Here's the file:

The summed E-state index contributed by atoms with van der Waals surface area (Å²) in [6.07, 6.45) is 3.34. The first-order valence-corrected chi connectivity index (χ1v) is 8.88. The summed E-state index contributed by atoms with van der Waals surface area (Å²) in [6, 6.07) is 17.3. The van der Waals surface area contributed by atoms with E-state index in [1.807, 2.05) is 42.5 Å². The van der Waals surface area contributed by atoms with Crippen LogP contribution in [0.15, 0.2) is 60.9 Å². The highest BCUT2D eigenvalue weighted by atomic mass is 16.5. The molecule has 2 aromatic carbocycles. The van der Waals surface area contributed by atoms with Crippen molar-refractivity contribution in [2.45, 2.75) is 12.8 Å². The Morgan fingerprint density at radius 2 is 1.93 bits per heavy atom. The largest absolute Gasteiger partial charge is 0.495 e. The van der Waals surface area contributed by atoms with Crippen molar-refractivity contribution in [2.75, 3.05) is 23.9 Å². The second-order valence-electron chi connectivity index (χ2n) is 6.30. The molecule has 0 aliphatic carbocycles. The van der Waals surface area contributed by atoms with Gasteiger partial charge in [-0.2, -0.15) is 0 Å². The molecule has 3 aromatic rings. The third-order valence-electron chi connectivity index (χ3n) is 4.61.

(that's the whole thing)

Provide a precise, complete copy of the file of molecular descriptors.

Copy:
The summed E-state index contributed by atoms with van der Waals surface area (Å²) in [6.07, 6.45) is 3.34. The first-order valence-corrected chi connectivity index (χ1v) is 8.88. The summed E-state index contributed by atoms with van der Waals surface area (Å²) in [6, 6.07) is 17.3. The van der Waals surface area contributed by atoms with E-state index in [1.807, 2.05) is 42.5 Å². The van der Waals surface area contributed by atoms with Crippen LogP contribution in [0.15, 0.2) is 60.9 Å². The highest BCUT2D eigenvalue weighted by atomic mass is 16.5. The molecule has 2 aromatic carbocycles. The van der Waals surface area contributed by atoms with Crippen molar-refractivity contribution in [2.45, 2.75) is 12.8 Å². The Morgan fingerprint density at radius 2 is 1.93 bits per heavy atom. The largest absolute Gasteiger partial charge is 0.495 e. The van der Waals surface area contributed by atoms with Crippen molar-refractivity contribution in [2.75, 3.05) is 23.9 Å². The second-order valence-electron chi connectivity index (χ2n) is 6.30. The molecule has 0 aliphatic carbocycles. The van der Waals surface area contributed by atoms with Gasteiger partial charge in [-0.2, -0.15) is 0 Å². The molecule has 3 aromatic rings. The third-order valence-electron chi connectivity index (χ3n) is 4.61.